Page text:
Shortly after Elle is kicked out of Professor Stromwell's class, and meets Emmett, she runs into Warner, and immediately after him, Vivian. This would make no sense, as Stromwell's class had just started and Vivian would still be there.
When the new students are in a circle to introduce themselves there are 6 students shown in the shot of all of them, however when they go round all students individually there are only 5 (including the experienced student) because the fourth student is cut out.
Warner's hair changes from being combed over (left to right) when he picks Elle up at the sorority house to straight back in the restaurant, also shorter. It is again combed over when he picks her up in the car shortly after.
When Elle and Emmett are leaving the spa, it is during the day and they are talking about hair color and discrimination. In the middle of their 6-sentence conversation, the scene cuts to their arrival back at Harvard and it is now night.
Elle is driving over the Tobin Bridge (distinct green color) to get to Boston. The Tobin Bridge is north of Boston. If she was driving from LA, she would be driving down Mass Pike. Also, since Harvard is on the north side of the Charles River, there would be no reason for her to cross over the Charles River via the Tobin Bridge, just to have to cross back over at a later point.
It would be nearly impossible for Brooke Taylor to live in a mansion in the Beacon Hill section of Boston. Mansions found on Beacon Hill do not sit on enough land to have a pool. The area is too densely inhabited.
Characters make casual references to numerical class ranks at both Harvard and Yale Law Schools. Neither law school ranks students in this manner (Harvard has not done so since the late 1960s), and Yale Law School does not even assign grades (classes are pass/fail).
We know that Elle and Warner are both in Callahan's class together, but that Warner is not in Stromwell's class with Elle. However, Harvard, like most law schools, divides its first year class into sections that take every class together. Warner should either be in all of the same classes as Elle or none of them.
It isn't possible to do much of everything after having liposuction--you go under general anesthesia and need someone to be with you for at least 24 hours afterwards, as you will be in a load of pain and very woozy and slow moving. There's no way Brooke was able to wander into her house on her own right after having this procedure.
When a witness is testifying in a trial, they are only sworn in once, before they are questioned. If they retake the stand for further questioning, they are reminded of their oath. However, Chutney is sworn in the first time - when she is testifying before her mother and the pool attendant - and then again when she goes to answer questions for Elle.
The characters use the words "jail" and "prison" interchangeably and incorrectly. Jail is the holding place before sentencing, prison after sentencing. Brooke tells Elle, "I'd rather go to jail than lose my reputation" when she is sitting in jail. Callahan tells his team, "According to this communiqué from the prison, our client apparently had a visit from her sister..." Elle visited Brooke in jail, not prison.
When Elle and Paulette are confronting Paulette's ex-husband about Paulette having custody of their dog, Rufus, Elle says that Paulette has custody rights according to Habeas Corpus. Habeas Corpus allows a prisoner the right to be presented before a court by a bailiff, not the right to have custody of pets. However, Elle is merely using this term so as to sound official and to confuse Paulette's ex-husband, not to be correct in her terminology.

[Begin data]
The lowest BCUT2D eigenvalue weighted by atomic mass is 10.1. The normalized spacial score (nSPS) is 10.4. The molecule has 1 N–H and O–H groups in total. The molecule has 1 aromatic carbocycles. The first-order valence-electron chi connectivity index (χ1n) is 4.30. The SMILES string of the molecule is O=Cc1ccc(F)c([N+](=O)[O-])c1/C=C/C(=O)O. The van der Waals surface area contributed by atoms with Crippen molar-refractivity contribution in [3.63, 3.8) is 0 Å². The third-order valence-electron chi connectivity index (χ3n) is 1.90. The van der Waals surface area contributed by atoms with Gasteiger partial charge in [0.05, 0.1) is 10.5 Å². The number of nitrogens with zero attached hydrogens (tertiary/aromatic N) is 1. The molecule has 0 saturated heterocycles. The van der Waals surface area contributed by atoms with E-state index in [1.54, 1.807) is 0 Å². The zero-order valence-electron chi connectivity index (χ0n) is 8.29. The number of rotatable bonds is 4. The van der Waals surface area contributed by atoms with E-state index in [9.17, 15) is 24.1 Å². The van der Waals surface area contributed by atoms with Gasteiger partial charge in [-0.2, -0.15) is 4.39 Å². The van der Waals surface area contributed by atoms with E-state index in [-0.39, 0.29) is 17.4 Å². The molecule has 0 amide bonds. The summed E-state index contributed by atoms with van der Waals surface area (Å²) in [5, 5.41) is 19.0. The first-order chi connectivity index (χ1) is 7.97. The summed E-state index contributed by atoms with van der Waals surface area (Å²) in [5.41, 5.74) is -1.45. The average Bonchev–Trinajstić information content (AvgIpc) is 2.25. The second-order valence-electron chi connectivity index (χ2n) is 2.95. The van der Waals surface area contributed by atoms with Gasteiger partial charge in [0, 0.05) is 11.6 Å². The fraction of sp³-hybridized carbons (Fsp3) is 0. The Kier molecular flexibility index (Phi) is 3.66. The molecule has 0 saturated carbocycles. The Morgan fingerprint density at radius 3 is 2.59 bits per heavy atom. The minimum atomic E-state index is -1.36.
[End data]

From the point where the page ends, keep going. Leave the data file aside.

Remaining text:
When Elle's friends Serena and Margot deliver the good luck card at the beginning of the movie, Serena licks and seal the envelope, then Margot slides it under Elle's door. When Elle opens it moments later, the glue should still be wet yet she has to rip the open as if the glue was dry.
The goof items below may give away important plot points.
When Elle is cross-examining Chutney on the stand, Elle comments on Chutney's curls still showing the effect of the perm allegedly received the day her father was murdered. That would imply that the entire prosecution and trial had taken place in the span of a few weeks, instead of the usual several months. In reality, Chutney would have had several perms in the meantime.
After Elle wins the case, reporters are surrounding her as she and Brooke walk down the stairs. After one reporter asks a question, Brooke's voice answers, "Because she's brilliant, of course". However, her lips don't move for "of course".
Brooke could not have hired Elle as her attorney after firing Callahan. Although Massachusetts Supreme Judicial Court rule 3.03 (cited in the film) does state that a law student may appear in court under the supervision of a licensed attorney, two key points from that rule are left out, either of which would have barred Elle from representing Brooke. One, the law student must have taken Evidence, which is not a first year class at Harvard or any other law school. Two, in order to appear in court in a criminal case, the law student must be a third year student.
In the final graduation scene, the faculty members on the stage are all wearing mortarboard caps. In fact, they should be wearing the traditional "doctors" graduation caps which resemble Scottish tam-o-shanters.
The graduates are all shown wearing identical hoods over their black gowns. In reality, graduates at Harvard Law School Commencement wear a hood with colors that represent the institution of their highest prior degree, which would differ for each individual.
When Elle gets in the lift after she has been propositioned by her professor in his office (before she takes over in court), before the lift doors close Vivian's reflection can clearly be seen in the brass plaque opposite the lift before she moves into the shot and converses with Elle.